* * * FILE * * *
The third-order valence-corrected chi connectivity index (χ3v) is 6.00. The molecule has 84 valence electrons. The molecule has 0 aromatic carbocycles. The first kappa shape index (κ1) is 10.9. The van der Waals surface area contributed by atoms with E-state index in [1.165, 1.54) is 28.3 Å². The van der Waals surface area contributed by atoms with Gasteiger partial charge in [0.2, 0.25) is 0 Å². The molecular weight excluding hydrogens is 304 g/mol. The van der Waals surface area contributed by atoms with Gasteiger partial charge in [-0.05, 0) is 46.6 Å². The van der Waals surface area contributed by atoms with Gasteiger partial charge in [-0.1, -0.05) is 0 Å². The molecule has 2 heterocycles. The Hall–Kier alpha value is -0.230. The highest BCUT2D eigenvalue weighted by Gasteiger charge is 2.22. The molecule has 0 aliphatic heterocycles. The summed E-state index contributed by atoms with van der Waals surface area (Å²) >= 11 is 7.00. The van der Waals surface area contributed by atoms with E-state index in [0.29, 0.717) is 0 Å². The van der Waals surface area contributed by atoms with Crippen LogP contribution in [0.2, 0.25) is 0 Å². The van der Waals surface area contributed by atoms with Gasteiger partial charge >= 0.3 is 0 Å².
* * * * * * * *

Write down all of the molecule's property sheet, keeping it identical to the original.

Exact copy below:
The third-order valence-corrected chi connectivity index (χ3v) is 6.00. The molecule has 84 valence electrons. The molecule has 0 aromatic carbocycles. The first kappa shape index (κ1) is 10.9. The van der Waals surface area contributed by atoms with E-state index in [1.165, 1.54) is 28.3 Å². The van der Waals surface area contributed by atoms with Gasteiger partial charge in [0.2, 0.25) is 0 Å². The molecular weight excluding hydrogens is 304 g/mol. The van der Waals surface area contributed by atoms with Gasteiger partial charge in [-0.05, 0) is 46.6 Å². The van der Waals surface area contributed by atoms with Gasteiger partial charge in [-0.1, -0.05) is 0 Å². The molecule has 2 heterocycles. The Hall–Kier alpha value is -0.230. The highest BCUT2D eigenvalue weighted by Gasteiger charge is 2.22. The molecule has 0 aliphatic heterocycles. The summed E-state index contributed by atoms with van der Waals surface area (Å²) >= 11 is 7.00. The van der Waals surface area contributed by atoms with E-state index in [0.29, 0.717) is 0 Å². The van der Waals surface area contributed by atoms with Crippen LogP contribution in [0.2, 0.25) is 0 Å². The van der Waals surface area contributed by atoms with Gasteiger partial charge >= 0.3 is 0 Å².